agreement which the selectmen made 
with Captain John Earnet with reference 
to this house is given in such curious 
detail in the old records, and suggests 



so much, that it is well worth reading. 
It is as follows : — 

"That the said Barnet shall erect a 
House on the Land where Mr. Ezekiel 
Cheever Lately dwelt, of forty foot Long 
Twenty foot wide and Twenty foot stud 
with four foot Rise in the Roof, to make a 
cellar floor under one half of S d house and 
to build a Kitchen of Sixteen foot in 
Length and twelve foot in breadth with a 
Chamber therein, and to Lay the floors 
flush through out the maine house and to 
make three, paire of Stayers in y e main 
house and one paire in the Kitchen and to 
Inclose s^ house and to do and complete 
all carpenters worke and to find all timber 
boards clapboards nayles glass and Glaz- 
iers worke and Iron worke and to make 
one Cellar door and to finde one Lock 
for the Outer door of said House, and also 
to make the Casements for S d house, and 
perform S d worke and to finish S d building 
by the first day of August next. In con- 
sideration whereof the Selectmen do agree 
that the S d Capt. Barnet shall have the Old 
Timber boards Iron worke and glass of 9 
the Old house now Standing on S d Land 
and to pay unto him the Sum of one hun- 
dred and thirty pounds money, that is to 
say forty pounds down in hand and the 
rest as the worke goes on." 

Then follows the agreement for the 
" masons' worke "in all its details. 
Later on, in March, 1702, there is some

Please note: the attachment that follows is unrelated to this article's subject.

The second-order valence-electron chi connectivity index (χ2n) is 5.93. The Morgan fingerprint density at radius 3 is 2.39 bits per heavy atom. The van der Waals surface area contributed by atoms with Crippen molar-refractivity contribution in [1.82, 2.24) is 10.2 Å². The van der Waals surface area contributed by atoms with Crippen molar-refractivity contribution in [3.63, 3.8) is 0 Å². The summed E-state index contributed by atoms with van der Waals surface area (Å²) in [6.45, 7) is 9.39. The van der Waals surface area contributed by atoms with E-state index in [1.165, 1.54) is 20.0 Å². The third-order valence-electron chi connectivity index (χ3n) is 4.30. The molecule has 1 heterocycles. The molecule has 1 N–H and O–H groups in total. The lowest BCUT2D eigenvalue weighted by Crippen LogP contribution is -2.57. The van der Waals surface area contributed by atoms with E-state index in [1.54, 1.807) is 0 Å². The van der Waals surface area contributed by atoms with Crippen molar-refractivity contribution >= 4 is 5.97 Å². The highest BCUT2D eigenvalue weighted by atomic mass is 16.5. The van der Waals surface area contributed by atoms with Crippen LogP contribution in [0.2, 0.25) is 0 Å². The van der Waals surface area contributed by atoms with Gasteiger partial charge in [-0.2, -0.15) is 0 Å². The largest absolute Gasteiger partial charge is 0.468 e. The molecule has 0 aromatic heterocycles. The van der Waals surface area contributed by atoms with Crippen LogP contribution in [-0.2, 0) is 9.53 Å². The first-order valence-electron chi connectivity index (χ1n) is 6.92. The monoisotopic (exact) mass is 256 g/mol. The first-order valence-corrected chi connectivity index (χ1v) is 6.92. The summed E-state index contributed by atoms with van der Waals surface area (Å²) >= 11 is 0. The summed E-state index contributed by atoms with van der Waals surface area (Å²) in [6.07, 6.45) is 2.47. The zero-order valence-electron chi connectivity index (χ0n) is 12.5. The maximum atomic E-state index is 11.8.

discussion as to how far back from the 
street the house should be placed. But 
in June of that year the house is up, 
for the worthy dignities order that 
"Capt. John Barnard do provide a 
Raysing Dinner for the Raysing the 
Schoolmasters House at the Charge 
of the town not exceeding the Sum of 
Three pounds." This was done, for 
later they order the "noat for three 
pounds, expended by him for a dinner 
at Raysing the Schoolmasters House," 
be paid him. 

After Mr. Cheever's house had re- 



TJie First ScJioohnaster of Boston. 



22 



reived all this painstaking attention 
of the town, it was voted that the 
selectmen should see that a new school- 
house be built for him in the place of 
the old one ; this to be done with the 
advice of Mr. Cheever. The particulars 
of this work are given in as much 
detail, and are interesting to show the 
style of schoolhouse at that day. They 
are as follows, in the " Selectmen's 
Minutes, under July 24, 1704 " : —